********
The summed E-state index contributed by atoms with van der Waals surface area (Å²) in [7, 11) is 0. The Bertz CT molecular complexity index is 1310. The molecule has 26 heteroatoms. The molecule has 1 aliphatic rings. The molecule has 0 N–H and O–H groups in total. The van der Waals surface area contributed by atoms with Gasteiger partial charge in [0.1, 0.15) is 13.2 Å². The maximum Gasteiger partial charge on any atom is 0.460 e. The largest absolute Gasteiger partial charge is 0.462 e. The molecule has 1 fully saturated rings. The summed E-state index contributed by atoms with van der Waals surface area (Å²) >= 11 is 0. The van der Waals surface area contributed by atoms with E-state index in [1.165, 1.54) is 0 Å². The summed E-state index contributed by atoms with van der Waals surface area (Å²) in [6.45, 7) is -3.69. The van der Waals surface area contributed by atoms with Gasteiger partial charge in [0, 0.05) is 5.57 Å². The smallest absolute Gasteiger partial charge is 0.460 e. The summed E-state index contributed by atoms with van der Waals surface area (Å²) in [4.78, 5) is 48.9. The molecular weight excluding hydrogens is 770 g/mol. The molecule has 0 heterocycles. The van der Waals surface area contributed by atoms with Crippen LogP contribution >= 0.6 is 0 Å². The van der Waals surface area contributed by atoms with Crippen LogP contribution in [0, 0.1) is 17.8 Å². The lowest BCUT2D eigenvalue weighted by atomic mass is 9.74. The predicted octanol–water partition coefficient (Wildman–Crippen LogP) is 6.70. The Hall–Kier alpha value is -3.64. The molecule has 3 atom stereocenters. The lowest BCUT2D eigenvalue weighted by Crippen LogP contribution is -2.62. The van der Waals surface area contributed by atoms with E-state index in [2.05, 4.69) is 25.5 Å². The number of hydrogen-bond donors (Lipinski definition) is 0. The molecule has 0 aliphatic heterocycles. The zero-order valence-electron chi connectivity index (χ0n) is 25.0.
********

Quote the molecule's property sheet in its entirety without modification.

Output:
The summed E-state index contributed by atoms with van der Waals surface area (Å²) in [7, 11) is 0. The Bertz CT molecular complexity index is 1310. The molecule has 26 heteroatoms. The molecule has 1 aliphatic rings. The molecule has 0 N–H and O–H groups in total. The van der Waals surface area contributed by atoms with Gasteiger partial charge in [0.1, 0.15) is 13.2 Å². The maximum Gasteiger partial charge on any atom is 0.460 e. The largest absolute Gasteiger partial charge is 0.462 e. The molecule has 1 fully saturated rings. The summed E-state index contributed by atoms with van der Waals surface area (Å²) >= 11 is 0. The van der Waals surface area contributed by atoms with E-state index in [1.165, 1.54) is 0 Å². The summed E-state index contributed by atoms with van der Waals surface area (Å²) in [6.45, 7) is -3.69. The van der Waals surface area contributed by atoms with Gasteiger partial charge in [0, 0.05) is 5.57 Å². The smallest absolute Gasteiger partial charge is 0.460 e. The summed E-state index contributed by atoms with van der Waals surface area (Å²) in [4.78, 5) is 48.9. The molecular weight excluding hydrogens is 770 g/mol. The molecule has 0 heterocycles. The van der Waals surface area contributed by atoms with Crippen LogP contribution >= 0.6 is 0 Å². The van der Waals surface area contributed by atoms with Crippen LogP contribution in [0, 0.1) is 17.8 Å². The lowest BCUT2D eigenvalue weighted by atomic mass is 9.74. The predicted octanol–water partition coefficient (Wildman–Crippen LogP) is 6.70. The Hall–Kier alpha value is -3.64. The molecule has 3 atom stereocenters. The lowest BCUT2D eigenvalue weighted by Crippen LogP contribution is -2.62. The van der Waals surface area contributed by atoms with E-state index in [2.05, 4.69) is 25.5 Å². The number of hydrogen-bond donors (Lipinski definition) is 0. The molecule has 0 aliphatic heterocycles. The zero-order valence-electron chi connectivity index (χ0n) is 25.0.